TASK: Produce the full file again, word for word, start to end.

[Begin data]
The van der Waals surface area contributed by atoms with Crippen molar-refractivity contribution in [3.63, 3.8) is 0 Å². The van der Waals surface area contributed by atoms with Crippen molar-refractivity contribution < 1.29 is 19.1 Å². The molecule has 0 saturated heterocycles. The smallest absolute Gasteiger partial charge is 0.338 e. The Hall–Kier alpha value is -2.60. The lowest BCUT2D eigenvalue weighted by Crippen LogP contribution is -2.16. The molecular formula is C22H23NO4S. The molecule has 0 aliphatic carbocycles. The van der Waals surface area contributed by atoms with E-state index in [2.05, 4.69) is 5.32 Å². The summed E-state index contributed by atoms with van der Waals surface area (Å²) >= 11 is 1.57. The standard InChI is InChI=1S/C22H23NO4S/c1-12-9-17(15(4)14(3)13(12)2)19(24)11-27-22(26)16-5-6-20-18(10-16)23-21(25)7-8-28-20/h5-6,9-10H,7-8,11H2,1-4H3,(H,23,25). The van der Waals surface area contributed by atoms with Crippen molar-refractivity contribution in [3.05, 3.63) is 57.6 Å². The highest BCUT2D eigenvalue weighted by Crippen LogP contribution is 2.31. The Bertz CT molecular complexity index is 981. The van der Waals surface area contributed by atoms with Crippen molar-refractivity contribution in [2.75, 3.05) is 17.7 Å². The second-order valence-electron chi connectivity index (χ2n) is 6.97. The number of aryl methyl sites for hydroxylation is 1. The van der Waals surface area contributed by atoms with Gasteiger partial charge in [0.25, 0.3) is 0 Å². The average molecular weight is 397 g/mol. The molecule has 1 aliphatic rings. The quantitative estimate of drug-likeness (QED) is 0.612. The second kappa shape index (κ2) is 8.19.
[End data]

The van der Waals surface area contributed by atoms with Crippen molar-refractivity contribution in [3.63, 3.8) is 0 Å². The van der Waals surface area contributed by atoms with Crippen molar-refractivity contribution < 1.29 is 19.1 Å². The molecule has 0 saturated heterocycles. The smallest absolute Gasteiger partial charge is 0.338 e. The Hall–Kier alpha value is -2.60. The lowest BCUT2D eigenvalue weighted by Crippen LogP contribution is -2.16. The molecular formula is C22H23NO4S. The molecule has 0 aliphatic carbocycles. The van der Waals surface area contributed by atoms with E-state index in [2.05, 4.69) is 5.32 Å². The summed E-state index contributed by atoms with van der Waals surface area (Å²) >= 11 is 1.57. The standard InChI is InChI=1S/C22H23NO4S/c1-12-9-17(15(4)14(3)13(12)2)19(24)11-27-22(26)16-5-6-20-18(10-16)23-21(25)7-8-28-20/h5-6,9-10H,7-8,11H2,1-4H3,(H,23,25). The van der Waals surface area contributed by atoms with Crippen molar-refractivity contribution in [3.05, 3.63) is 57.6 Å². The highest BCUT2D eigenvalue weighted by Crippen LogP contribution is 2.31. The Bertz CT molecular complexity index is 981. The van der Waals surface area contributed by atoms with Crippen molar-refractivity contribution in [2.75, 3.05) is 17.7 Å². The second-order valence-electron chi connectivity index (χ2n) is 6.97. The number of aryl methyl sites for hydroxylation is 1. The van der Waals surface area contributed by atoms with Gasteiger partial charge in [0.25, 0.3) is 0 Å². The average molecular weight is 397 g/mol. The molecule has 1 aliphatic rings. The quantitative estimate of drug-likeness (QED) is 0.612. The second kappa shape index (κ2) is 8.19.